Antonio Toscano has created a stop-motion animation LEGO version of the trailer for the upcoming J.J. Abrams sequel to his Star Trek reboot.
Thanks to reader Andrea via our Facebook page.
The redoubtable Iain Heath (AKA Number One) has boldly gone where no one has dared go before. This is Star Trek: The Next Generation as it should have been. With relatively few pieces and lot of moxy, Iain has managed to capture the true nature of Captain Jean-Luc Picard, Doctor Beverly Crusher, Counselor Deanna Troi, Lieutenant Worf and Wesley Crusher.
Come see this in person later this week at SEALUG‘s LEGO display at Emerald City Comicon in Seattle.
Well, this may not be the first time Star Trek devices have been built out of LEGO bricks, but it definitely is one of the most impressive. Tommy Williamson beautifully and masterfully recreates the Phaser Type-II, Communicator, and Tricorder from Star Trek: The Original Series.
Like a good citizen of the 23rd century, he spruces up the models with Power Functions from Lego!
Oftentimes we see applications of a new building technique on a small experimental model, but rarely do we see them applied to a large creation. I am delighted to see tiberium_blue‘s T’Met Monastery, which not only uses Technic liftarms for its massive stone walls but also depicts a refreshing subject of a fictional sanctuary inspired by a Star Trek Vulcan monastery.
Christophe Corthay‘s Star Trek inspired Vulcan ship called the Phenix has some of the craziest curves I’ve seen. They’re crazy because not only are there so many rings, but they are also textured by SNOT techniques. I can’t imagine the amount of strain in this model, which could make it explode at any moment. But for what it’s worth, the result looks drop dead gorgeous.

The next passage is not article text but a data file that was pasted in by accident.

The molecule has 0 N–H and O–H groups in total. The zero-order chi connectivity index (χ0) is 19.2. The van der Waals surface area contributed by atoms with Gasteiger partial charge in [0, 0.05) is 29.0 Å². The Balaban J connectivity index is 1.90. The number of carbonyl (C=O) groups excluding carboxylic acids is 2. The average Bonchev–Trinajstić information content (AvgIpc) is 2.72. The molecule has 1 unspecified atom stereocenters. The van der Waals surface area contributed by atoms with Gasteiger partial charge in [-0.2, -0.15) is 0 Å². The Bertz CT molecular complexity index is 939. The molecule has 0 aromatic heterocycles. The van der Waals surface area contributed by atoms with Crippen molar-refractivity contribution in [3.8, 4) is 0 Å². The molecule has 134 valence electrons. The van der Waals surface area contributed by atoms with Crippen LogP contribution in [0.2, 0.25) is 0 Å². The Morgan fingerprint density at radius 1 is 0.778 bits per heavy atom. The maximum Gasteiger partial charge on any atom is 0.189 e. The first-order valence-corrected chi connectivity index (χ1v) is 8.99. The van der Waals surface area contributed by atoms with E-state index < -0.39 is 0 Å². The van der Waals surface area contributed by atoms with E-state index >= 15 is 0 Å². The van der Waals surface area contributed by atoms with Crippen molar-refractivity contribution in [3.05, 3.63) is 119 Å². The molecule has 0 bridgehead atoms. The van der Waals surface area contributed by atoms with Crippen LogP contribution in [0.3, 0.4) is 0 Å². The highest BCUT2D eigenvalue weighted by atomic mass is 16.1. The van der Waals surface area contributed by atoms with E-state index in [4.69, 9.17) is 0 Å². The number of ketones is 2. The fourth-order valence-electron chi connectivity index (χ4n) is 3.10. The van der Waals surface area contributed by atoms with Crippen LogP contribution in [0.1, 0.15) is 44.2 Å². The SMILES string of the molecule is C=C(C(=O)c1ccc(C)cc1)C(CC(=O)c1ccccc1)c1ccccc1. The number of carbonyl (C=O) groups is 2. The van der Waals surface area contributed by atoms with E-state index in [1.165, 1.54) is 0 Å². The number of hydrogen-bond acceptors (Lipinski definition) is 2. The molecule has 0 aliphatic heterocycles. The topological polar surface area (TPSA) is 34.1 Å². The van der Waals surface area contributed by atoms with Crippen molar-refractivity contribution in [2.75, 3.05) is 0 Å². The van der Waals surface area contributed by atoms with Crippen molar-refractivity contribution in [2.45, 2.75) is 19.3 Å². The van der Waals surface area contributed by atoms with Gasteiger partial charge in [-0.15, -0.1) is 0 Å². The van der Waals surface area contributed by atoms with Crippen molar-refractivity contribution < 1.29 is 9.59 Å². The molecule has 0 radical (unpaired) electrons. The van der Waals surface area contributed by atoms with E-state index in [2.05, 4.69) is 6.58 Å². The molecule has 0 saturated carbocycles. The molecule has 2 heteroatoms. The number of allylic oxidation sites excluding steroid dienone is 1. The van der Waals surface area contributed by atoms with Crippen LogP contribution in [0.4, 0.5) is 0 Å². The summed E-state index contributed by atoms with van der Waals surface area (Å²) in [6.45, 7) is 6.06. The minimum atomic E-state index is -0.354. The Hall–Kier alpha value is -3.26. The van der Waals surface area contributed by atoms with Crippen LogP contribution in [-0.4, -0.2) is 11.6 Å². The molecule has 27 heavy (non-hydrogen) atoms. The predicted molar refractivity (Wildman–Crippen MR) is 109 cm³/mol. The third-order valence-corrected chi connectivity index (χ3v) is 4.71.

Adrian Drake has done an incredible job here. This ship is gorgeous. It’s over a 100 studs in length and almost entirely studless. I’m very impressed. Beautiful!
You know it’s true.
legomocs combines LEGO elements in a fairly simple way to achieve perfect brick-built phasers and a tricorder. Combined with the red and yellow torsos, these minifigs are instantly recognizable.
Jamie said it best: “Normally they look too plain, but it’s amazing how nice black pants and a few accessories can make blank torsos look.”
I had the pleasure of seeing an unfinished version of Jon Walker‘s Surak MkII at BrickCon 2007 last month. Despite being unfinished, its awesomeness earned it a rightful “Best Spaceship” award. Inspired by a Vulcan ship from Star Trek: Enterprise, the ship is 244 studs in length with a ring 62 studs wide.
I feel like an odd person to cover the sci-fi section sometimes – besides liking to look at spaceships, I know nothing about Star Wars, Star Trek or basically any other sci-fi series for that matter. Still, that doesn’t mean I can’t appreciate this fantastic sculpture made by Patrick Yrizarry depicting a certain Borg from Star Trek:
40 years ago today, the first five-year mission of the starship Enterprise began. Five television series, ten movies, and many books and video games later, Star Trek is still boldly going. Brendon Griffith celebrates with a microscale model of the N.C.C. 1701 U.S.S. Enterprise.
An unknown builder celebrates the wise words of Spock with this sculpture.